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Concerned that scholars in various disciplines were talking past each other and that policy debates concerning judicial independence were impoverished, the editors convened a conference of scholars from the disciplines of law, political science, history, economics and sociology. Judicial Independence at the Crossroads: An Interdisciplinary Approach is a collection of essays reflecting the disciplinary perspectives of the authors and the shared understanding that emerged from the conference.

Stephen B.BurbankBarryFriedmanDeborahGoldberg

What do we mean when we speak of “judicial independence”? One might think the answer was obvious. After all, the phrase is invoked regularly by proponents and opponents alike. When emerging democracies seek to emulate the success of the United States in preserving the rule of law, an independent judiciary is often at the top of their wish list. Yet, in the United States itself, presidential candidates joust over the extent to which judges should be accountable to popular will. Meanwhile, the rights of countless litigants—not just criminal defendants and civil liberties plaintiffs, but ordinary citizens and corporate entities in mill-run legal disputes—are thought to depend on some notion of an independent judiciary available to rule on difficult and often controversial issues.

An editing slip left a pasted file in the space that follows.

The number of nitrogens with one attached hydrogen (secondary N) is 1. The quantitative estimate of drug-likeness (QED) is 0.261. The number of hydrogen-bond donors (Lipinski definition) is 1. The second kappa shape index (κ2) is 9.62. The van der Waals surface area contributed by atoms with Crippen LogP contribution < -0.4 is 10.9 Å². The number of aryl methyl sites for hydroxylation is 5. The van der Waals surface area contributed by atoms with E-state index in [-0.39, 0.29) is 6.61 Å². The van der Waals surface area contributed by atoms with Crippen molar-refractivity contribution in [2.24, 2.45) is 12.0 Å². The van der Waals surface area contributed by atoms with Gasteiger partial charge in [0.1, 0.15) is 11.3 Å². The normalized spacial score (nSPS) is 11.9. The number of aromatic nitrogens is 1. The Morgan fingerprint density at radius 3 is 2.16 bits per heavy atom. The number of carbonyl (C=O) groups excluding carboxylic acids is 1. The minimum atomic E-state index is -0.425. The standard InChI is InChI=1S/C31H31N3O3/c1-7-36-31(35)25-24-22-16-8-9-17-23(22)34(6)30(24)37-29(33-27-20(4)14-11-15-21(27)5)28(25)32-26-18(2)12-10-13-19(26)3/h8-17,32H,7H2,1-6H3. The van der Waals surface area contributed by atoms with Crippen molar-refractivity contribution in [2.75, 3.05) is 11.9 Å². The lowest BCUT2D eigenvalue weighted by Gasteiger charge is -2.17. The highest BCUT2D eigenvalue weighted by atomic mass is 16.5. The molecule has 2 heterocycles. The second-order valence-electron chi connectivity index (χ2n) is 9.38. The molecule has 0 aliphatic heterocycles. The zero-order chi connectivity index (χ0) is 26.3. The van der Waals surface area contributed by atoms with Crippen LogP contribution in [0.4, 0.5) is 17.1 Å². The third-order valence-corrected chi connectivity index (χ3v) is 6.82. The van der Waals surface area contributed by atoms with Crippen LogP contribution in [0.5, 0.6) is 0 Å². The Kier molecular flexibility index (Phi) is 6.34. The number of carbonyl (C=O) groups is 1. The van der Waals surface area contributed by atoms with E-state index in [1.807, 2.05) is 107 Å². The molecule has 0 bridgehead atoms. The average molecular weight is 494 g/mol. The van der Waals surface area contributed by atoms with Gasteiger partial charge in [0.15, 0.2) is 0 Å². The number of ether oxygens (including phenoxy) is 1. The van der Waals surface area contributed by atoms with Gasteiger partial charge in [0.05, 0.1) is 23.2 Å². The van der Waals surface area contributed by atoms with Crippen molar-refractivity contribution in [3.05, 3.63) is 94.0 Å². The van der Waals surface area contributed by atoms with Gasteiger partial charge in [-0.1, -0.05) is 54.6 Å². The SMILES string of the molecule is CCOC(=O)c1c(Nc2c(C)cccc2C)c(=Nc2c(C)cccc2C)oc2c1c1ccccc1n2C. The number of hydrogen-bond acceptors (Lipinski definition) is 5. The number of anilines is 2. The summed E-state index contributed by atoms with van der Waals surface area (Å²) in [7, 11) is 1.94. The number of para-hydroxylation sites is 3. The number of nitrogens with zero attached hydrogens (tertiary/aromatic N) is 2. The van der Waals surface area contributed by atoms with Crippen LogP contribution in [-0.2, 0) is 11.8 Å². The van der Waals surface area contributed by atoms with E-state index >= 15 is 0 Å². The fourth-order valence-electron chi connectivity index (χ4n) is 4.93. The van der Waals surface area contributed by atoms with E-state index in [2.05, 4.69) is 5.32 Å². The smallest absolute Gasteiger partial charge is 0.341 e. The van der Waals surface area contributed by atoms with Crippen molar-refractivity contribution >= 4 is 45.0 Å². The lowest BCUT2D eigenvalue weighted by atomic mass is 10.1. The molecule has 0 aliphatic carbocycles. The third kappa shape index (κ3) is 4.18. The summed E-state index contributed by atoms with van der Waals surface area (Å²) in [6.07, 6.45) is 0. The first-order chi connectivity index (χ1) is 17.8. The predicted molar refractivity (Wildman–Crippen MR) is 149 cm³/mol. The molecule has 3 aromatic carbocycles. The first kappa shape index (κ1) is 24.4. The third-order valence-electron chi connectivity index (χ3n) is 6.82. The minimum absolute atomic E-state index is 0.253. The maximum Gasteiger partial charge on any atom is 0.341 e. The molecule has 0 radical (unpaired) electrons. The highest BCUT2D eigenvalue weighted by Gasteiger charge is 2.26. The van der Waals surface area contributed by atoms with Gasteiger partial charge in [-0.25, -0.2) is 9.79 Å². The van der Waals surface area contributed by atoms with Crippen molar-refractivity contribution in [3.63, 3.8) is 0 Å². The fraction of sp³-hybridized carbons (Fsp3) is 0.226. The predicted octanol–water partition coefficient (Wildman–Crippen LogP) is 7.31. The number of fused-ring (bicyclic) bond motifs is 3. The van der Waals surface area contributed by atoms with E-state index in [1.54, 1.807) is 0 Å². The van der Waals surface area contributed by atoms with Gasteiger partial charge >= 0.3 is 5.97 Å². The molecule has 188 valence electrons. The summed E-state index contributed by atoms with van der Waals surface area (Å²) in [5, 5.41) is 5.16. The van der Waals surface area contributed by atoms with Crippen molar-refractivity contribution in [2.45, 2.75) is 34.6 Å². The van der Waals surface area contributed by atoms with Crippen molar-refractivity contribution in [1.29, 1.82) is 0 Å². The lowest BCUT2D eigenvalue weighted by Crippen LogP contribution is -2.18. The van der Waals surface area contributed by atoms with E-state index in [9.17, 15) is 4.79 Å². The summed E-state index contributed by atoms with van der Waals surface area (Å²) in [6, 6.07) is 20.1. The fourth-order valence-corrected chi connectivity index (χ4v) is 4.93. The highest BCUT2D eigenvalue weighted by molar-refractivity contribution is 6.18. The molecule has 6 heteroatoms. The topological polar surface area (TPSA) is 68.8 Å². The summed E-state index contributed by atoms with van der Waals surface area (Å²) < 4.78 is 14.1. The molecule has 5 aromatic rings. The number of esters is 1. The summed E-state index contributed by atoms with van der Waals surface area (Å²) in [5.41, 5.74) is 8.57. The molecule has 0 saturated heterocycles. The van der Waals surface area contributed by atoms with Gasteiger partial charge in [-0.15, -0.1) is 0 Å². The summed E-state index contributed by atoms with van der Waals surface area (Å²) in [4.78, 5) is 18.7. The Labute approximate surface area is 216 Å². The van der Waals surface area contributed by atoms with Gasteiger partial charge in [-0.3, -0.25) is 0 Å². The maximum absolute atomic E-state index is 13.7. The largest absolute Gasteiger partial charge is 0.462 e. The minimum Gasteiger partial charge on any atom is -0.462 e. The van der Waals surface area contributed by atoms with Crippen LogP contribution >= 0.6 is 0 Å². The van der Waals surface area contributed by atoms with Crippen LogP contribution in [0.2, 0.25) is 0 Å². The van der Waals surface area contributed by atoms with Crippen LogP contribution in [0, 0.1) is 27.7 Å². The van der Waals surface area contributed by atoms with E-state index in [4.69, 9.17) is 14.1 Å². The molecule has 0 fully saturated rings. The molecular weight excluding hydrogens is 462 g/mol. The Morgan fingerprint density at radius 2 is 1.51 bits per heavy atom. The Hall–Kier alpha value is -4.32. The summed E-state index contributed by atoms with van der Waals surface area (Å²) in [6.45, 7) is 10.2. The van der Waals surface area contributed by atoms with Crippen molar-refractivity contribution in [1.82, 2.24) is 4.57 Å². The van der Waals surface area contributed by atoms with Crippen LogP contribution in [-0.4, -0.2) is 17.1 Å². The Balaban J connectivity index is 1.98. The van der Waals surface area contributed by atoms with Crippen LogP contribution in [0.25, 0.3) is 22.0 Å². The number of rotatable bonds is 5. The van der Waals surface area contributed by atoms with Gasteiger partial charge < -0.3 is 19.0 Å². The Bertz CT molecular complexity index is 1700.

Although great ...

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